They lost little time in getting to the Court of Robert III.Robert, doubtless expressed much sympathy but could give them no money or men.He however allowed them to remain at the Court, whether with or without appointment, where he was able to attract the favorable notice of the Princesses Margaret and Mary.He assisted probably at the Marriages of both, Margaret to Archibald Douglas, son and heir of the elder Archibald and Mary to George, first Earl of Angus, 24 may 1397 and Mary afterwards to James Kennedy of Dunure.
Meanwhile the jurisdictions of the Agnews and their lands of Lochnaw were bestowed on William Douglas (Probably an illegitimate grandson of the Earl) who took posession of the shattered keep, styling himself Constable and also Sheriff of Wigton.
Shortly after this Archibald “the Grim” died in 1401.
His successor, also Archibald who had married Princess Margaret, daughter of Robert III, fought in Northumberland 14 Sep 1401.He received five severe wounds and was taken prisoneras well as was his brother-in-law, George of Angus.
Earl Douglas was released by his captor, Percy, on condition of his assisting him in an attack on his own King.The Lord of Galloway asked nothing better but was again taken prisoner while in this battle.Henry IV quickly helped with his release by sending 13 Knights as hostage for his ransom.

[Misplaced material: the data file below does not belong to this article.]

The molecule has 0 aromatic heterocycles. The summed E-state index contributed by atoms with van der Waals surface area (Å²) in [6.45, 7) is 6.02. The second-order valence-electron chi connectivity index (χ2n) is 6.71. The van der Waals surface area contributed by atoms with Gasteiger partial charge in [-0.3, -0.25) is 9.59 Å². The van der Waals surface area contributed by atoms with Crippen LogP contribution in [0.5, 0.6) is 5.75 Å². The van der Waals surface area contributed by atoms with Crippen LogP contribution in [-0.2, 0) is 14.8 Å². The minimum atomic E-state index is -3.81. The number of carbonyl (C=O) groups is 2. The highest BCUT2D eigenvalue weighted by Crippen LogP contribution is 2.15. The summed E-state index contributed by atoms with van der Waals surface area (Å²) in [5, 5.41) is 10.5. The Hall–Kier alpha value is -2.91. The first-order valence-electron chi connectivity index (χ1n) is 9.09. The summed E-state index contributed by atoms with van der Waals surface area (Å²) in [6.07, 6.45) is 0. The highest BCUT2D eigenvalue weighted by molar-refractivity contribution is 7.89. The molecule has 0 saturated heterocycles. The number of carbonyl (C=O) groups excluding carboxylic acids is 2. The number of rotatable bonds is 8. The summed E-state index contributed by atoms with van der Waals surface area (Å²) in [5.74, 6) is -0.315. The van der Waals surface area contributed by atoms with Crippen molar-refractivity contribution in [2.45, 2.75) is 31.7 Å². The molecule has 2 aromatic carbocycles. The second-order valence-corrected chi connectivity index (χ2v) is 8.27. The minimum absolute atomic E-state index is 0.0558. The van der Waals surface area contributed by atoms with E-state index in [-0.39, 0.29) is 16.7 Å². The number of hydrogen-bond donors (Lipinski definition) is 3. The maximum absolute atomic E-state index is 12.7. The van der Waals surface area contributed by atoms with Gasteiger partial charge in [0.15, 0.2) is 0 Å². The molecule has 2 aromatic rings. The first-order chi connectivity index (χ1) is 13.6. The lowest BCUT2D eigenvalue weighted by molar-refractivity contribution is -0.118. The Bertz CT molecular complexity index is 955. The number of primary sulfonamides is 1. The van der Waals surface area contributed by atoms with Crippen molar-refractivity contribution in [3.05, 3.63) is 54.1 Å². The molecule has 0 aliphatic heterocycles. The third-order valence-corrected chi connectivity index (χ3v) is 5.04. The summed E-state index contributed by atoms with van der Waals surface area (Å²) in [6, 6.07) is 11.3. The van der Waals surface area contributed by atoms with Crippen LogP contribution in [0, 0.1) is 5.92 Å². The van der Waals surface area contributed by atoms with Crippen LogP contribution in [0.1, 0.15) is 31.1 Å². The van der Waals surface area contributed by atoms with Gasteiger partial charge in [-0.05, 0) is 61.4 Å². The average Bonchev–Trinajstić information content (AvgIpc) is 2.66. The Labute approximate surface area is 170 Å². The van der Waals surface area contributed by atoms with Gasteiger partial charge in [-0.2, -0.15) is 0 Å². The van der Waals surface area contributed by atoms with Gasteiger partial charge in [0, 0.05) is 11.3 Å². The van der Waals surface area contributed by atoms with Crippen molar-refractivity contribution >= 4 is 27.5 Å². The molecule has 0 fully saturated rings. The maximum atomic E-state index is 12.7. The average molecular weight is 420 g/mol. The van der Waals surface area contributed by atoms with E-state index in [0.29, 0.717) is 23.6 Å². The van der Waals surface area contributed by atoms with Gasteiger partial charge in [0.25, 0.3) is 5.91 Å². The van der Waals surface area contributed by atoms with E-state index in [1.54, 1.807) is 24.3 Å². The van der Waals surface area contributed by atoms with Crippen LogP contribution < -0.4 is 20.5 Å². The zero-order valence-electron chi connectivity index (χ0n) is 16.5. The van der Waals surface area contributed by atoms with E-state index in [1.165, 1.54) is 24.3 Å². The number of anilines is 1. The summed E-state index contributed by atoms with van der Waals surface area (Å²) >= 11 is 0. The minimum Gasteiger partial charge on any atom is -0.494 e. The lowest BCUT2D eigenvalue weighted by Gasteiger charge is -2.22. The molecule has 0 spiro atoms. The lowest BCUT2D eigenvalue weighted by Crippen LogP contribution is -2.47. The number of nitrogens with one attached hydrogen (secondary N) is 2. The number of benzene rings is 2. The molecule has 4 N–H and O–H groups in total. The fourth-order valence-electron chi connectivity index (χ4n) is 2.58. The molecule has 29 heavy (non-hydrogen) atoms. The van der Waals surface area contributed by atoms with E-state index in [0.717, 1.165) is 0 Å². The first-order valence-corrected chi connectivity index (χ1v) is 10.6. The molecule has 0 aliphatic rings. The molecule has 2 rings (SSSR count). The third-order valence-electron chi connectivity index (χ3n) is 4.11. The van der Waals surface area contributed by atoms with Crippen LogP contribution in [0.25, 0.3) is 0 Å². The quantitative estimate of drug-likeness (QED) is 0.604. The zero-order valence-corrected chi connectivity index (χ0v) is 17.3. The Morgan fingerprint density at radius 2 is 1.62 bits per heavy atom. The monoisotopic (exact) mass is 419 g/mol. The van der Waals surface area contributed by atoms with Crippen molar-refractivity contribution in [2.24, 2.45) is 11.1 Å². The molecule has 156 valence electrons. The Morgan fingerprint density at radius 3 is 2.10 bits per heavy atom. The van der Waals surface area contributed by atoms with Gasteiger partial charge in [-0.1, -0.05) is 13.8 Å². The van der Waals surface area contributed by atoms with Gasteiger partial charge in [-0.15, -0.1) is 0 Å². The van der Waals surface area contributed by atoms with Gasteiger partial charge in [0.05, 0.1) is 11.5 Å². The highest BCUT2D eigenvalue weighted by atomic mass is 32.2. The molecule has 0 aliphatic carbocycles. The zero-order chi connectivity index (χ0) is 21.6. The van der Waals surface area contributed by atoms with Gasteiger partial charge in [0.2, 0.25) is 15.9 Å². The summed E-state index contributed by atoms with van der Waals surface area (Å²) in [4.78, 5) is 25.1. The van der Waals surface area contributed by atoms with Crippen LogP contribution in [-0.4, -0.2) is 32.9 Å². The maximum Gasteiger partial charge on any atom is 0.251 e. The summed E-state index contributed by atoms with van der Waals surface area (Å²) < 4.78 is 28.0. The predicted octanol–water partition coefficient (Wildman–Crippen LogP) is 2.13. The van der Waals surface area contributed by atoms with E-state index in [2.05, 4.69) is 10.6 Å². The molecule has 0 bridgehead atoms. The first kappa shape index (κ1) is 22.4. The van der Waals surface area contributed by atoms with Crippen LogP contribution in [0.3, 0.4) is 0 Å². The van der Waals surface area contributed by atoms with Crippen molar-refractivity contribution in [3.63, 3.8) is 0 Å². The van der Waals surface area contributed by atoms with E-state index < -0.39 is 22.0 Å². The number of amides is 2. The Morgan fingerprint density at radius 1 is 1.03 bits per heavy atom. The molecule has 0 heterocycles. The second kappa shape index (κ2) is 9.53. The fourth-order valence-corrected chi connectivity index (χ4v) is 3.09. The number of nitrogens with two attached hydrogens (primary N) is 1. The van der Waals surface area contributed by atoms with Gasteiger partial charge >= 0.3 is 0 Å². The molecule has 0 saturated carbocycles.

Douglas Brother-in-law angus died while still a prisioner and the hand of Princess Mary being free gave it to James, son of Sir John Kennedy of Dunure (1401).James and Mary had three sons and one daughter (the daughter married Andrew Agnew, the son of the Constable of Lochnaw, Andrew became the first Heredity Sheriff of Galloway).
Archibald left for France after he came to terms with Charles VIII.He had committed the Management of his affairs to his Countess, Margaret.Charles appointed him Lt General of the Kingdom.He died there in battle at Verneuil, 17 August 1424.
After that the Agnews regained the lands of Lochnaw and built a new Castle and Andrew was made to be Sheriff with more power coming to his family later as a gift from King James.
Below is the rest of the story as I sent it to a friend:
It is a small world. I had known that my Ancestor, Andrew Agnew, the 1st Heriditary Sheriff of Galloway had died on May 1st, 1455 but did not know the circumstances. There had been problems between the Agnews and the Douglasses I understand. It is a long story. The Agnews had held the office of the constable of the Kings Castle of Lochnaw for a while and held the lands around the Castle. They were run off by some of the Douglas bunch. I will get the specifics later.